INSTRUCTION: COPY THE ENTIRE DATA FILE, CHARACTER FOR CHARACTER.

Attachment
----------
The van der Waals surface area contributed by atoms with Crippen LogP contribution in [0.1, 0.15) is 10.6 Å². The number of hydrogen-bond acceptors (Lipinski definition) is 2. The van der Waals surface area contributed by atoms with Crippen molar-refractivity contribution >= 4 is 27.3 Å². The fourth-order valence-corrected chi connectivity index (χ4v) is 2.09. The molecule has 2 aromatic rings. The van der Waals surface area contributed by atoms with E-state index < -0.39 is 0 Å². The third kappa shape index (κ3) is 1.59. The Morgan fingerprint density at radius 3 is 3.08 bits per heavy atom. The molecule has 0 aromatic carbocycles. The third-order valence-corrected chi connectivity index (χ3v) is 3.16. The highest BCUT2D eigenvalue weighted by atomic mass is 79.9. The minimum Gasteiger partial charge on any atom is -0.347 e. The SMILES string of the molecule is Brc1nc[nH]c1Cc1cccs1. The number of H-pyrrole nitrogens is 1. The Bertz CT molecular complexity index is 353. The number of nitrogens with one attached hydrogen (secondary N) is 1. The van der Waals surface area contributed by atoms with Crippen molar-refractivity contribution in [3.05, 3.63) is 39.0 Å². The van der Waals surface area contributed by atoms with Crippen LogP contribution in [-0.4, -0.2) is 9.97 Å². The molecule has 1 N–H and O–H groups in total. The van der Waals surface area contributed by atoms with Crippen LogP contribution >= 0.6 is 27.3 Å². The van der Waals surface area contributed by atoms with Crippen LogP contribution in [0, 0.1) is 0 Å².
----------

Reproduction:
The van der Waals surface area contributed by atoms with Crippen LogP contribution in [0.1, 0.15) is 10.6 Å². The number of hydrogen-bond acceptors (Lipinski definition) is 2. The van der Waals surface area contributed by atoms with Crippen molar-refractivity contribution >= 4 is 27.3 Å². The fourth-order valence-corrected chi connectivity index (χ4v) is 2.09. The molecule has 2 aromatic rings. The van der Waals surface area contributed by atoms with E-state index < -0.39 is 0 Å². The third kappa shape index (κ3) is 1.59. The Morgan fingerprint density at radius 3 is 3.08 bits per heavy atom. The molecule has 0 aromatic carbocycles. The third-order valence-corrected chi connectivity index (χ3v) is 3.16. The highest BCUT2D eigenvalue weighted by atomic mass is 79.9. The minimum Gasteiger partial charge on any atom is -0.347 e. The SMILES string of the molecule is Brc1nc[nH]c1Cc1cccs1. The number of H-pyrrole nitrogens is 1. The Bertz CT molecular complexity index is 353. The number of nitrogens with one attached hydrogen (secondary N) is 1. The van der Waals surface area contributed by atoms with Crippen molar-refractivity contribution in [3.05, 3.63) is 39.0 Å². The van der Waals surface area contributed by atoms with Crippen LogP contribution in [-0.4, -0.2) is 9.97 Å². The molecule has 1 N–H and O–H groups in total. The van der Waals surface area contributed by atoms with Crippen LogP contribution >= 0.6 is 27.3 Å². The van der Waals surface area contributed by atoms with Crippen LogP contribution in [0, 0.1) is 0 Å².